5 Trends in Plant-Based Eating
Food and diet trends come and go, but some are here to stay. Over the past decade, plant-based eating programs have steadily gained popularity, a lifestyle shift that’s expected to continue unabated.
Within the broad classification of plant-based diets, several distinct movements have developed significant followings and are according to some experts poised to become the dominant trends for the foreseeable future. Let’s take a look at five examples:
- Clean eaters. Real food that’s as natural, whole and minimally processed as possible is at the heart of the growing clean eating movement. Aficionados avoid foods with refined flours, processed fats and artificial flavors, sweeteners, coloring agents and preservatives. Devoted practitioners also shun GMO or genetically modified foods and reject factory-style agricultural products produced with chemical-intensive processes such as antibiotics, growth hormones, pesticides and fertilizers.
- Fermentarians. This trend has grown slowly, but it’s picking up steam. Fermentation extends shelf life, adds microbes that aid digestion, and boosts the nutritional value of many fruits, vegetables and dairy products. Some fermentarians eat only plant foods while others embrace anything fermented including cider vinegar, countless condiments, kimchi, kefir, kombucha, miso, pickles, sauerkraut and yogurt.
- Flexitarian foodies. Flexitarian is a new term for those who like meals seasoned with herbs and spices rather than angst and guilt. Primarily vegetarian, flexitarians consume meat, poultry, seafood, eggs and dairy without remorse or recrimination when the desire strikes. Healthy, balanced and infinitely adaptable, this concept is gaining popularity, and several recent diet roundups rate the flexitarian strategy as one of the healthiest eating trends.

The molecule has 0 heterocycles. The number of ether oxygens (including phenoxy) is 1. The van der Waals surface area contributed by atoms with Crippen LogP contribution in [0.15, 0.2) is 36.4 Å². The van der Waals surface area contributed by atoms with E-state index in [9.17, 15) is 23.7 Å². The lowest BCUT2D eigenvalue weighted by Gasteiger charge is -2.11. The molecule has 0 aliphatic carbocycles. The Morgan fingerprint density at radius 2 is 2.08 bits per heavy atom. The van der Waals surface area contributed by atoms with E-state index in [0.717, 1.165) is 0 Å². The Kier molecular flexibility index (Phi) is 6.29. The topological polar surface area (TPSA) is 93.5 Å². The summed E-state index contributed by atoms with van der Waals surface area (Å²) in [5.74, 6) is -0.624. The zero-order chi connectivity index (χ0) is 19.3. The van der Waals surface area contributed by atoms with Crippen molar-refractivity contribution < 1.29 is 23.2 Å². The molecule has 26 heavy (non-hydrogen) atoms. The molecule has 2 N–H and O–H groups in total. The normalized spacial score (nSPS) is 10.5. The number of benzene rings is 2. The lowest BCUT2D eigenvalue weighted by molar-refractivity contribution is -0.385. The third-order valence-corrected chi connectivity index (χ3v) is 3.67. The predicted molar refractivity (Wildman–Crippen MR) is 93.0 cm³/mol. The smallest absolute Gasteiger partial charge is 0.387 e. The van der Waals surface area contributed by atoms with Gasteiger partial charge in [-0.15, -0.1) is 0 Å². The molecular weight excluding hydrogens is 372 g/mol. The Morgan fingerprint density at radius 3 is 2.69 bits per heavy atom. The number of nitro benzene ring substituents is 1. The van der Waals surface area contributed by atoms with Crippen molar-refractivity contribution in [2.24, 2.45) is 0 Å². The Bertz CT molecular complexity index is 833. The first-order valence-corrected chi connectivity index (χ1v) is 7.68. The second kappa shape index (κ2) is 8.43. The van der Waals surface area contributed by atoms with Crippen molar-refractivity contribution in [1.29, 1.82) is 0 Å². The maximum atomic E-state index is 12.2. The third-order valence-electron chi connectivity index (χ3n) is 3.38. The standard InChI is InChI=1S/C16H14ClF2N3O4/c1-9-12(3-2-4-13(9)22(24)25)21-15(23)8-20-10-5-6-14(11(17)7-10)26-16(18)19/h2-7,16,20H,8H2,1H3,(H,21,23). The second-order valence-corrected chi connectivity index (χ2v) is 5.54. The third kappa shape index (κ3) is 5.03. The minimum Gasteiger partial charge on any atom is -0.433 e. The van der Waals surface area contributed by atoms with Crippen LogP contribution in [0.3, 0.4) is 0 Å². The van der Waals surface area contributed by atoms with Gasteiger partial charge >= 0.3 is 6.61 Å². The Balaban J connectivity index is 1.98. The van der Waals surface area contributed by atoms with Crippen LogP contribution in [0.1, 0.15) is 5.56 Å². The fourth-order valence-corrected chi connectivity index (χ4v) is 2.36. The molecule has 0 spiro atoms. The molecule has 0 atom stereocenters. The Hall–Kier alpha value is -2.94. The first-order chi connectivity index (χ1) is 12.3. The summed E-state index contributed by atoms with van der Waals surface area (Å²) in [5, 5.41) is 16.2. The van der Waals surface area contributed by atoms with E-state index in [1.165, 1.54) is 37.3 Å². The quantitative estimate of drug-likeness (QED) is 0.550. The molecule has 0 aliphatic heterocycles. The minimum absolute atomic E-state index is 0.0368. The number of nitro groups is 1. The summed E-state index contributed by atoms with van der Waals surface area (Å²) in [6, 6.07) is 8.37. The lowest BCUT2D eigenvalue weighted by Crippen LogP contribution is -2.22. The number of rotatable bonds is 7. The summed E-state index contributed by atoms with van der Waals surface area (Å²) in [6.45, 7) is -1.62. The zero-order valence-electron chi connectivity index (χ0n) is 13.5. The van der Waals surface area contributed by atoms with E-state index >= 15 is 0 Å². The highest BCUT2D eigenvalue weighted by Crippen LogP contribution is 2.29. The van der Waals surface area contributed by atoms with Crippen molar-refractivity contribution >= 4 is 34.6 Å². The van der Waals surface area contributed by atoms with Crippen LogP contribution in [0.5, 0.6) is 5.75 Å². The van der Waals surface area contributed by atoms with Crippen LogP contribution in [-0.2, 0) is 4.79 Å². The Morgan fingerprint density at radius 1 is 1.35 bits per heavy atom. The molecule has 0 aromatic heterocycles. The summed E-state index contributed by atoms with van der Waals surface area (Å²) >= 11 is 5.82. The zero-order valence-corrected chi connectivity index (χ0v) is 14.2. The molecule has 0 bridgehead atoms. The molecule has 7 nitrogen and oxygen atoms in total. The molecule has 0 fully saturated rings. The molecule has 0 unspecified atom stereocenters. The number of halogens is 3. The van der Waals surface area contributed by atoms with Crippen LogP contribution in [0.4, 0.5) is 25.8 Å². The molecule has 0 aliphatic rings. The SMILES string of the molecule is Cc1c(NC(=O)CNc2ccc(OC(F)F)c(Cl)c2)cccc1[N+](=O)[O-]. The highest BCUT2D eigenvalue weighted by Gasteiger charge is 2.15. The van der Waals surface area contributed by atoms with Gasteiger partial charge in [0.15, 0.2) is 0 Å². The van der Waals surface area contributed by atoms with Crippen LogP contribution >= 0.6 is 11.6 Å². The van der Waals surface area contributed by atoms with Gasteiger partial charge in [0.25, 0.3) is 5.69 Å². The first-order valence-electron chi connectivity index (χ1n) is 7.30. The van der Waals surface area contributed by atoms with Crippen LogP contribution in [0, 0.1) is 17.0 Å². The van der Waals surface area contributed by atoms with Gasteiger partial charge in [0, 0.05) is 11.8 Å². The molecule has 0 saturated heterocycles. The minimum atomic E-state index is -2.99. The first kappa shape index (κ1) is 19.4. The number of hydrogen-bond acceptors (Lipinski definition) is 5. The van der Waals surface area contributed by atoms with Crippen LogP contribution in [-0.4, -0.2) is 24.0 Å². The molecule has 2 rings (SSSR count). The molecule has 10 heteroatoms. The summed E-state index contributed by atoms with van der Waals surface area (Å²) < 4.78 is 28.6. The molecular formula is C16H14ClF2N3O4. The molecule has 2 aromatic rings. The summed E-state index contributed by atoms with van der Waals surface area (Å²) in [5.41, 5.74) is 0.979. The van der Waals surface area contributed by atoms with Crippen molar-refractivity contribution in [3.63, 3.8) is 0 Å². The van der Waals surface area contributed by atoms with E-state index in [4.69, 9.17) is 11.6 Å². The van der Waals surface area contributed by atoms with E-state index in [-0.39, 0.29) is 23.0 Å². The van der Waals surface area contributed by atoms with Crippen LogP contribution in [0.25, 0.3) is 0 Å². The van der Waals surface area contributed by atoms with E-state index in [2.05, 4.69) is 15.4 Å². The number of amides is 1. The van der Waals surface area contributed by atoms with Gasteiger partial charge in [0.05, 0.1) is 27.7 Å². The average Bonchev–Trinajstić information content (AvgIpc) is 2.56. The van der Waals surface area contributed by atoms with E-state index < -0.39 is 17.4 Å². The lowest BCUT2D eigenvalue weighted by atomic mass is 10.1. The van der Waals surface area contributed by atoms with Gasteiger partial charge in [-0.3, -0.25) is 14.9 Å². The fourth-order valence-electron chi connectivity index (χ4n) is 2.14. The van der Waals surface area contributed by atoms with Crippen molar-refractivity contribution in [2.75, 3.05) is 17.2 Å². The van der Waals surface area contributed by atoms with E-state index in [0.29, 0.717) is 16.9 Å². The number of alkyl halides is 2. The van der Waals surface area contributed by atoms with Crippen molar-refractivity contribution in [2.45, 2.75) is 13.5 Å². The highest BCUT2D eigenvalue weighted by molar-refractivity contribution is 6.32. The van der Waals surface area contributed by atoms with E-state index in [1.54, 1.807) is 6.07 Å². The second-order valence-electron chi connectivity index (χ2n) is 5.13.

- Part-time plantarians. This burgeoning category encompasses everyone from top celebrities to the family next door. What they have in common is a part-time commitment to plant-based regimens from vegetarianism and veganism to raw foods. People embrace this approach for varied reasons: As a physical and spiritual cleanse, a healthy way to start the New Year (“Veganuary”), a time-limited way to explore the foods and lifestyle, and/or reduce their carbon footprint.
- Meatless meal makers. This concept isn’t new. During World War I, Herbert Hoover, director of the US Food Administration, opted to launch voluntary Meatless Tuesdays (and Wheatless Wednesdays) rather than ration these foods. His efforts were so successful 11 million Americans signed the meatless-and-wheatless pledge in a single month. Fast forward to today, and the trend is resurging as an estimated 100 million Americans strive to integrate at least one meatless dinner into their weekly meal plan.
Numerous other plant-based programs such as the Asian, Mediterranean and Ornish diets continue to attract medical attention and devoted followers. One thing is clear: If you’re boosting your plant-based food intake and minimizing meat, dairy and saturated fats, you’re part of a prevailing trend to pursue a healthier lifestyle centered on plant-based eating.